Akina Mama wa Afrika (AMwA)

Feminist Leadership Development

Are you familiar with the Ugandan 14-seater commuter taxi otherwise known as the kamunye? If yes, then you can almost relate to 16 women in Uganda dying everyday due to maternal health related complications. That is an entire kamunye of women with two extra passengers losing their lives with little or no accountability whatsoever from the health authorities, and those are just the reported cases. What is even scarier is that could be you, your mother, your sister and if you are male, your wife as several women across the country continue to die from preventable complications such as severe bleeding, high blood pressure, sepsis, obstructed labor, unsafe abortion, among others. Many others have survived pregnancy and childbirth, but with complications such as fistula rearing their heads and robbing the nation of its womankind.

Following the continued deaths of mothers at numerous health facilities across the country and the unexpected passing of Ms. Nuliat Nambazira in April, a women’s rights advocate with the East African Sub-regional Support Initiative for the Advancement of Women (EASSI), a lady who heartily stood for women’s justice, civil society organizations resolved that enough was enough and rose up to advocate for critical intervention by the Ugandan government as far as reproductive, maternal, newborn, child and adolescent health is concerned. Women’s rights organizations and individuals came out to demand for an urgent end to the needless preventable deaths of mothers and newborns during pregnancy, childbirth and the immediate period after birth.

Akina Mama wa Afrika provided leadership in the campaign to end maternal mortality in Uganda by guiding in the process of designing a 12 months advocacy strategy to hold the government, healthcare providers and practitioners accountable over their negligence of women’s health and not providing mothers with the necessary services to not only help them survive but also thrive during pregnancy and child birth. Among some of the activities were a press conference hosted at the National NGO Forum offices which was reinforced with a protest march to International Hospital Kampala, one of the hospitals cited in mishandling women’s maternal health. The press conference garnered over 40 passionate activists and a number of media outlets who provided coverage for the event sparking off public debate. In order to fashion further discussion on the issue of women’s sexual and reproductive health rights, AMwA also hosted a tweet chat using the hashtag #ItCouldBeYou in which a resourceful panel comprising of the Center for Health Human Rights and Development’s (CEHURD) Primah Kwagala, EASSI’s Manisurah Aheebwa and Dr. Ekwaro Obuku of the Uganda Medical Association was convened. Through the tweet chat, AMwA in collaboration with the Center for Constitutional Governance (CCG) was able raise the public’s consciousness that anyone to could be a victim of maternal death with the hashtag generating more than 6 million impressions on Twitter.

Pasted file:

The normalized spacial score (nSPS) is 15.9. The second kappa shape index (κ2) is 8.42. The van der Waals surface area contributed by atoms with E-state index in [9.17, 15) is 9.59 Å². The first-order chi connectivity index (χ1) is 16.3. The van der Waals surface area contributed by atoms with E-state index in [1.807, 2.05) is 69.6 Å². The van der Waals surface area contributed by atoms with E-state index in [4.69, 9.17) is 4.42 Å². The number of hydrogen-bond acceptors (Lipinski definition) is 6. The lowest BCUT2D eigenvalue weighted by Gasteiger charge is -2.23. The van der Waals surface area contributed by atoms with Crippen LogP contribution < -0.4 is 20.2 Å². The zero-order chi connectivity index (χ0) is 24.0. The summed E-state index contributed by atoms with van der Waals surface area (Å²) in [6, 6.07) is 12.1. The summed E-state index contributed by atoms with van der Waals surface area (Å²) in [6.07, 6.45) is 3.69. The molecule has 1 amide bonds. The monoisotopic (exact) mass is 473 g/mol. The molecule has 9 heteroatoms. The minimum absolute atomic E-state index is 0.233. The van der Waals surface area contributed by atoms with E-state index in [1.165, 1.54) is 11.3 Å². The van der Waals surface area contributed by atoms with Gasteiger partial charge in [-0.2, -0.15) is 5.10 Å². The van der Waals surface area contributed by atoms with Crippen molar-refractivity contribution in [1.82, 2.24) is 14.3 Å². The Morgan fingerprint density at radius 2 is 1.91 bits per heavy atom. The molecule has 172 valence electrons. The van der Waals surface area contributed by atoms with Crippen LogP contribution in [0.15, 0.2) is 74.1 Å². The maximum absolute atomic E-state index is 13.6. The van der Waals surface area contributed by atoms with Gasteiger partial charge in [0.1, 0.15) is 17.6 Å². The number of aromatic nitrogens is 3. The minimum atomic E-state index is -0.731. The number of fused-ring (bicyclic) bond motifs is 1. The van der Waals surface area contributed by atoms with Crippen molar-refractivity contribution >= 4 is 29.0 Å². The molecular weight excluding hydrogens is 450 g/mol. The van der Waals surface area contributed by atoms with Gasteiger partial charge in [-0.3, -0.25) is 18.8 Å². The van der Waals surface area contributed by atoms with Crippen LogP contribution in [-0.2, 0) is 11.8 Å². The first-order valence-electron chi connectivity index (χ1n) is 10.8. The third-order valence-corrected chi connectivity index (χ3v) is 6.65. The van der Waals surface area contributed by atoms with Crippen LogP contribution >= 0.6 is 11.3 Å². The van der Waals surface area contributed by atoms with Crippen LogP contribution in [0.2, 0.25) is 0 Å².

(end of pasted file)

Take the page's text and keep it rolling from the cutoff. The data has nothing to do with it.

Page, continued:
Members of Civil Society at the Press Conference to End Maternal Mortality in Uganda

Three months down the road, despite progress made by the government in ensuring that women deliver at health facilities under skilled care, there is urgent need to improve quality of care provided at the health facilities to enable women survive pregnancy and childbirth. As civil society, we re-echo our demand that the Ugandan government through the Ministry of Health and other relevant agencies improves supervision of private and public health facilities to ensure better adherence to quality of care standards. We cannot take justice for mothers and newborns for granted any longer. Without addressing the concerns of the nation’s women, pregnant women and newborns will continue to suffer preventable and treatable complications and death.

Like all life’s experiences, there were lessons for us too. Because of the shrinking civic and political space, coupled with unfavorable policies on sexual and reproductive health in Uganda, mobilizing women to join in protest was difficult as there was fear of retribution. Resource mobilization was also challenging as the activity was ad hoc. What then for feminist organizing? AMwA revisited the advocacy strategy with the collective in an effort to polish it and decide on the way forward for the other actions within the strategy. Going forward, there is need for capacity building in movement building in activism to advance fearless advocacy for women’s and girls’ rights.